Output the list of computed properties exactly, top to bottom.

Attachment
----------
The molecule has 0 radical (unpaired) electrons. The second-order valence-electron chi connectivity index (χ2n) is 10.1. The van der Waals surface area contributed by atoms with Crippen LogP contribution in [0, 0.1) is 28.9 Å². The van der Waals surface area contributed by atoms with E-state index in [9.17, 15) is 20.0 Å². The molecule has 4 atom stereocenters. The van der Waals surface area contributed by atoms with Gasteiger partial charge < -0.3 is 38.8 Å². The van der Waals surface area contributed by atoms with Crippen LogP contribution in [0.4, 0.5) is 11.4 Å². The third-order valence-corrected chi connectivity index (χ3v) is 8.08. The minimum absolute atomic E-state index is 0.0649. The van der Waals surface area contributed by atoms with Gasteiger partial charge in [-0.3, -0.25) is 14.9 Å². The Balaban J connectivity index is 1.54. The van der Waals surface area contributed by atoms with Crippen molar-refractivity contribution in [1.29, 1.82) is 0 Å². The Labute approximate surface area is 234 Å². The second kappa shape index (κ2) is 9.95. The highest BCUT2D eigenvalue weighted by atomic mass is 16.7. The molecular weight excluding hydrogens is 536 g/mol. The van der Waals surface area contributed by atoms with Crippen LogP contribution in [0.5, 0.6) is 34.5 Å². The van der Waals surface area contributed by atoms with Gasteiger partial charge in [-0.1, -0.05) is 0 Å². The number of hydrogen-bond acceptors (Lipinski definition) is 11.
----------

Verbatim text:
The molecule has 0 radical (unpaired) electrons. The second-order valence-electron chi connectivity index (χ2n) is 10.1. The van der Waals surface area contributed by atoms with Crippen LogP contribution in [0, 0.1) is 28.9 Å². The van der Waals surface area contributed by atoms with E-state index in [9.17, 15) is 20.0 Å². The molecule has 4 atom stereocenters. The van der Waals surface area contributed by atoms with Gasteiger partial charge < -0.3 is 38.8 Å². The van der Waals surface area contributed by atoms with Crippen LogP contribution in [0.4, 0.5) is 11.4 Å². The third-order valence-corrected chi connectivity index (χ3v) is 8.08. The minimum absolute atomic E-state index is 0.0649. The van der Waals surface area contributed by atoms with Gasteiger partial charge in [-0.3, -0.25) is 14.9 Å². The Balaban J connectivity index is 1.54. The van der Waals surface area contributed by atoms with Crippen molar-refractivity contribution in [1.29, 1.82) is 0 Å². The Labute approximate surface area is 234 Å². The second kappa shape index (κ2) is 9.95. The highest BCUT2D eigenvalue weighted by atomic mass is 16.7. The molecular weight excluding hydrogens is 536 g/mol. The van der Waals surface area contributed by atoms with Crippen LogP contribution in [0.5, 0.6) is 34.5 Å². The van der Waals surface area contributed by atoms with Gasteiger partial charge in [-0.1, -0.05) is 0 Å². The number of hydrogen-bond acceptors (Lipinski definition) is 11.